Louise Nevelson: I don't remember when I was first attracted to Louise Nevelson's sculptures, but I recall they reminded me of printers' job cases.
Louise Nevelson was the daughter of a woodcutter / junkyard owner in the Ukraine. They moved to the USA before World War I.
Wikipedia notes that "Nevelson's first experience of art was at the age of nine at the Rockland [Maine] Public Library, where she saw a plaster cast of Joan of Arc. She then decided to study art, taking drawing in high school. She painted watercolor interiors, in which furniture appeared molecular in structure, rather like her later professional work. Female figures made frequent appearances.
She graduated from high school in 1918 and began working at a local law office. There she met Bernard and Charles Nevelson, co-owners of a shipping business. Charles and Louise Nevelson were wed in June 1920 in Boston.
Having satisfied her parent's hope that she would marry into a wealthy family, she and her new husband moved to New York City, where, despite the disapproval of her parents-in-law, she began to study painting, drawing, singing, acting and dancing.
She later left her family to pursue her art, heading to Germany to become a student of Hans Hofmann. She also worked as an assistant to [and had an affair with] to Diego Rivera.
In the 1940’s, Nevelson began collecting wood objects of all types and putting them together in unusual and innovative ways. In 1957, a box of liquor she received for Christmas, with all its interior partitions gave her the idea to put her assemblages into boxes. Her sculptures were usually painted, black or sometimes white.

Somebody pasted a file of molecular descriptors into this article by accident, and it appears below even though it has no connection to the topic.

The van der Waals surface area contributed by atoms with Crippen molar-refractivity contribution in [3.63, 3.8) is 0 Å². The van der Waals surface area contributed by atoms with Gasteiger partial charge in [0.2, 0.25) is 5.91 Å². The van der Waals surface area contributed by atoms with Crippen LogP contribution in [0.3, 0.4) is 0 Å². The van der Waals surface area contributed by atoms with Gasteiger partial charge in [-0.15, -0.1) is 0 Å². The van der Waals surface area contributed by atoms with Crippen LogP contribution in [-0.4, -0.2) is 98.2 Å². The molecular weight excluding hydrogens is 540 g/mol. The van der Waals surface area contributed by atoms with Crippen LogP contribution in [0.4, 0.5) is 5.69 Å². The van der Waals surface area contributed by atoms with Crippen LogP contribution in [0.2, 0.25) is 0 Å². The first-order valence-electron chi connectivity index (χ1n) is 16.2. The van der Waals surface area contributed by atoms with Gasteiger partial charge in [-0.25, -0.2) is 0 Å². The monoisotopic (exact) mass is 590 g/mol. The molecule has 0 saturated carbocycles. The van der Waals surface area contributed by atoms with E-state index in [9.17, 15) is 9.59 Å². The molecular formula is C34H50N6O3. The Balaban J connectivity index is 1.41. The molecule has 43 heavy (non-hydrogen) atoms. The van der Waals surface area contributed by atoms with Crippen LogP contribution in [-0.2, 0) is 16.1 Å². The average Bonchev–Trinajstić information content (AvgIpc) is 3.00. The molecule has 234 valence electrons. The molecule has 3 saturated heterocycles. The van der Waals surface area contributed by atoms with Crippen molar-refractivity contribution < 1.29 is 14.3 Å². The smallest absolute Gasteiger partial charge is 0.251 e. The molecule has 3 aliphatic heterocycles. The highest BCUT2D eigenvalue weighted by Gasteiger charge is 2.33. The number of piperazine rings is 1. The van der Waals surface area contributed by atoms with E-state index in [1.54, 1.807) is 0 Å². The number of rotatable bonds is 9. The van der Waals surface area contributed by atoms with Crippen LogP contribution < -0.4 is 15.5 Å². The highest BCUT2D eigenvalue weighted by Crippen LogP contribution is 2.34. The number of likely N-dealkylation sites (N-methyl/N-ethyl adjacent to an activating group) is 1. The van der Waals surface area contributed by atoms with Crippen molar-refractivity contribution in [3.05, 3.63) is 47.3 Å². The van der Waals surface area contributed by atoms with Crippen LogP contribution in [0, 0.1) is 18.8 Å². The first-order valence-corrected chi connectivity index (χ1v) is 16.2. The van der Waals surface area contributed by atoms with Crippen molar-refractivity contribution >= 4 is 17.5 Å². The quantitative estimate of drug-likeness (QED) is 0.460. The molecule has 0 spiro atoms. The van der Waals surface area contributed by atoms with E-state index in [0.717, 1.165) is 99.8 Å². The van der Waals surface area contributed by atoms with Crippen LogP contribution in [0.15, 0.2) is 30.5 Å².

Her works were once described by art historian Robert Rosenblum as being "junkyards of secular carpentry (transformed) into almost sacred altarpieces where light and shadow reign"
When Nevelson was developing her style she decided to go exploring for inspiration and found it in wooden pieces ~ cast-off scraps, pieces found in the streets of New York.. Nevelson's most notable sculptures are her walls; wooden, wall-like collage driven reliefs consisting of multiple boxes and compartments that hold abstract shapes and found objects from chair legs to balusters. Nevelson took found objects and by spray painting them she disguised them of their actual use or meaning. Nevelson called herself "the original recycler", and credited Pablo Picasso for "giving us the cube" that served as the groundwork for her cubist-style sculpture. She found strong influence in cubist ideals, calling the Cubist movement as "one of the greatest awarenesses of the human mind."
She also found influence in Native American and Mayan art, dreams, the cosmos and archetypes.
Although her first New York show was in 1941, the exhibition that established Nevelson’s reputation as an important artist was in 1958, when she was nearly sixty. Moon Gardens + One, in which she exhibited a black wood environment prompted the chief curator at the Museum of Modern Art to include Nevelson in the 1959, Sixteen Americans show at MoMA, for which Nevelson created her famous work, Dawn’s Wedding Feast.
In 1973 the Walker Art Center curated a major exhibition of her work. During the last half of her life, Nevelson solidified her fame and her persona, cultivating a personal style for her "petite yet flamboyant" self that contributed to her legacy: dramatic dresses, scarves and large false eyelashes made from mink fur. Nevelson died on April 17, 1988.